. . . The gains of both are mutual and reciprocal, and the division of labour is in this, as in all other cases, advantageous to all the different persons employed in the various occupations into which it is subdivided."
Therefore, the division of labor and human nature combine to produce a natural growth of the market, and the more people that are involved, the more opportunities for growth there will be as a result. In this regard, Smith adds that, "The greater the number and revenue of the inhabitants of the town, the more extensive is the market which it affords to those of the country; and the more extensive that market, it is always the more advantageous to a great number" (Book III, chapter 1).
This point is also made by McLean (2006) who reports, "After discussing the division of labour, Smith moves on to point out that it is 'limited by the Extent of the Market.' This immediately leads to the deduction that the greater the extent of the market, the greater the productivity and income improvement permitted by extending the division of labour" (69). It is important to note, though, that Smith also emphasized that danger that the love of wealth can have on the public's morals (Clark 417).
Marx's Response to Smith's Analysis
As "the father of communism," it is not surprising that Marx was at loggerheads with Smith, "the father of capitalism," concerning some fundamental issues (Manton & English 468). Despite their differences, Marx would likely agree with Smith's attitude about religion that it was "an artefact of the human imagination" (McLean 12); however, Marx would be less likely to agree with Smith's analysis concerning the how the division of labor contributes to the creation of wealth and how the invisible hand operates compared to centralized planning. In this regard, Scaliger (2008) notes that, "The labor theory of value was used by Karl Marx to justify central planning since, if value was a strict consequence of labor invested, then 'correct' valuations could be determined by enlightened central planners" (33).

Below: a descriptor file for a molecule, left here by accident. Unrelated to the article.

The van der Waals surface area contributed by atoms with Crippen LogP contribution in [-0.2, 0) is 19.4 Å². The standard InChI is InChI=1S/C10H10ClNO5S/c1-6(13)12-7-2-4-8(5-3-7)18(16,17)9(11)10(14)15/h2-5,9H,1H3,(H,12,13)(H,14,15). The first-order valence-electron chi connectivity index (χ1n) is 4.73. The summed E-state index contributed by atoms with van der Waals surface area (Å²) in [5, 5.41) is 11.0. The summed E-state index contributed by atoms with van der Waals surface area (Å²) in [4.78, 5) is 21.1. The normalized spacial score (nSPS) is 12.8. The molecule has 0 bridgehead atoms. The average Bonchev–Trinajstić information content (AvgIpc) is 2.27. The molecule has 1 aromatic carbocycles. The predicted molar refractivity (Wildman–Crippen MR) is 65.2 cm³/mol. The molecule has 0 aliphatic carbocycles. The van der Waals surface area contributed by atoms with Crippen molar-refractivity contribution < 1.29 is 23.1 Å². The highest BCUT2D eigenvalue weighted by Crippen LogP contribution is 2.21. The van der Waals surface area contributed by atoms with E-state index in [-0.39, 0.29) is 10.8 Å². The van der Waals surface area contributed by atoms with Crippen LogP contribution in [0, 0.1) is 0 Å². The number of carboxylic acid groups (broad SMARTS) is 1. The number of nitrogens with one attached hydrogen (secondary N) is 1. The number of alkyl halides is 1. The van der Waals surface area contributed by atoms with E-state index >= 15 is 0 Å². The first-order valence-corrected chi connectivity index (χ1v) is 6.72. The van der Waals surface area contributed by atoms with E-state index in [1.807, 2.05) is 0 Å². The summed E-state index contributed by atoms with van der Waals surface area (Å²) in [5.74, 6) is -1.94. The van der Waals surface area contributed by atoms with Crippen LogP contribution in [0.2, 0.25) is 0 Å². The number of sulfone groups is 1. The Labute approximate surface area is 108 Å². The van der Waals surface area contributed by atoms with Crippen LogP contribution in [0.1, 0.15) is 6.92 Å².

In addition, in sharp contrast to Smith's views concerning the ascendancy of the free market, Marx warned against the collapse of capitalism and its tendency to exacerbate economic periods of boom and bust (Boskin 8). Likewise, Smith's maintained that the invisible hand of the market produces the greatest good for the greatest number while Marx is credited with observation that economic crises are "part and parcel of capitalism" (Selgin 44). According to Foster (2002), "Adam Smith described capitalism in the late eighteenth century as a system that eliminated all need for a sovereign power in the economic realm, replacing the visible hand of the absolutist or mercantilist state with the invisible hand of the market" (2). Conversely, Marx did not provide a theory of monopoly capitalism along the lines of Smith, but he did "point to the concentration and centralization of capital as a fundamental tendency of accumulation under capitalism" (Foster 2).
The research showed that the first three chapters of Adam Smith's Wealth of Nations set forth his determinants of wealth creation, the interaction of the division of labor, human nature, and the growth of the market. The division of labor, from Smith's perspective, allowed greater specialization of labor in ways that generated surpluses. Human nature and self-interests functioning as the invisible hand then operate in mutually reinforcing ways to promote the growth of the market. The research also showed that this straightforward analysis of wealth creation would be rejected, at least in part, by Karl Marx who would argue for the need for centralized planning rather than the invisible hand to optimize the division of labor.
Clark, Charles M. (2002, June). "Wealth and Poverty: On the Social Creation of Scarcity."
Journal of Economic Issues 36(2): 415-421.
Foster, John B. (2002, January). "Monopoly Capital and the New Globalization." Monthly
Review 53(8): 1-5.
Manton, Edgar and English, Donald. (2000, September). "The Ability of College Freshmen to Identify Adam Smith and Karl Marx." College Student Journal 34(3): 468-471.
McLean, Iain. Adam Smith: Radical and Egalitarian: An Interpretation for the 21st Century.
Edinburgh: Edinburgh University Press, 2006.
Selgin, George. (2011, December). "Crisis Economics: A Crash Course in the Future of Finance." Freeman 61(10): 43-49.